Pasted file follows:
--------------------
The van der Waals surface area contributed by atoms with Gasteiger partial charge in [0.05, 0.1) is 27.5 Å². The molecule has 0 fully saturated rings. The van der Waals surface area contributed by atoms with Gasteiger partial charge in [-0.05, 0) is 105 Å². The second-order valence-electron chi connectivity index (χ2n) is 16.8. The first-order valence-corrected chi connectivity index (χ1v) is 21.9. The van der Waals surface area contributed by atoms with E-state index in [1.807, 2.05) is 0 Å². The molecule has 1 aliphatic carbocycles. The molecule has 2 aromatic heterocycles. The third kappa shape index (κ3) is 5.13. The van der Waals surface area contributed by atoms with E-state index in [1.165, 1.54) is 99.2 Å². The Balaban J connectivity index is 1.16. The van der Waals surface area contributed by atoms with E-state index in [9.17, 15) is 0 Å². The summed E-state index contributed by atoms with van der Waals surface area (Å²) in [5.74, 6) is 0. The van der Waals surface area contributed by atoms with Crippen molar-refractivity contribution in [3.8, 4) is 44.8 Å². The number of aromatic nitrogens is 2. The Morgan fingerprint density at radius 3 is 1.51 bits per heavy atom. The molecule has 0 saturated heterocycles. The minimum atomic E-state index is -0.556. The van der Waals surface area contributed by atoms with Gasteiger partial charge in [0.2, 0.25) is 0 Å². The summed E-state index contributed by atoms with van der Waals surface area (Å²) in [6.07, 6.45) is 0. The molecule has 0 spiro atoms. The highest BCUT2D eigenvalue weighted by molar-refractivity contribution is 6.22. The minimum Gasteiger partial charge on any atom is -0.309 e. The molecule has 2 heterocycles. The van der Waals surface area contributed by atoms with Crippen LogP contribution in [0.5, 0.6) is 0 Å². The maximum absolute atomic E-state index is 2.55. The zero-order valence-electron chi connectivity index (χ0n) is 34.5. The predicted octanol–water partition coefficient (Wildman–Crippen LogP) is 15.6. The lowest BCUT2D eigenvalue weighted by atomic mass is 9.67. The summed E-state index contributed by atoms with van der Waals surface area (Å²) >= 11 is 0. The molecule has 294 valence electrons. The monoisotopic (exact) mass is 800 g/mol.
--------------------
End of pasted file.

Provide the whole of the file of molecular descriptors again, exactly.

The van der Waals surface area contributed by atoms with Gasteiger partial charge in [0.05, 0.1) is 27.5 Å². The molecule has 0 fully saturated rings. The van der Waals surface area contributed by atoms with Gasteiger partial charge in [-0.05, 0) is 105 Å². The second-order valence-electron chi connectivity index (χ2n) is 16.8. The first-order valence-corrected chi connectivity index (χ1v) is 21.9. The van der Waals surface area contributed by atoms with E-state index in [1.807, 2.05) is 0 Å². The molecule has 1 aliphatic carbocycles. The molecule has 2 aromatic heterocycles. The third kappa shape index (κ3) is 5.13. The van der Waals surface area contributed by atoms with E-state index in [1.165, 1.54) is 99.2 Å². The Balaban J connectivity index is 1.16. The van der Waals surface area contributed by atoms with E-state index in [9.17, 15) is 0 Å². The summed E-state index contributed by atoms with van der Waals surface area (Å²) in [5.74, 6) is 0. The van der Waals surface area contributed by atoms with Crippen molar-refractivity contribution in [3.8, 4) is 44.8 Å². The number of aromatic nitrogens is 2. The Morgan fingerprint density at radius 3 is 1.51 bits per heavy atom. The molecule has 0 saturated heterocycles. The minimum atomic E-state index is -0.556. The van der Waals surface area contributed by atoms with Gasteiger partial charge in [0.2, 0.25) is 0 Å². The summed E-state index contributed by atoms with van der Waals surface area (Å²) in [6.07, 6.45) is 0. The molecule has 0 spiro atoms. The highest BCUT2D eigenvalue weighted by molar-refractivity contribution is 6.22. The minimum Gasteiger partial charge on any atom is -0.309 e. The molecule has 2 heterocycles. The van der Waals surface area contributed by atoms with Crippen LogP contribution in [0.5, 0.6) is 0 Å². The maximum absolute atomic E-state index is 2.55. The zero-order valence-electron chi connectivity index (χ0n) is 34.5. The predicted octanol–water partition coefficient (Wildman–Crippen LogP) is 15.6. The lowest BCUT2D eigenvalue weighted by atomic mass is 9.67. The summed E-state index contributed by atoms with van der Waals surface area (Å²) >= 11 is 0. The molecule has 294 valence electrons. The monoisotopic (exact) mass is 800 g/mol.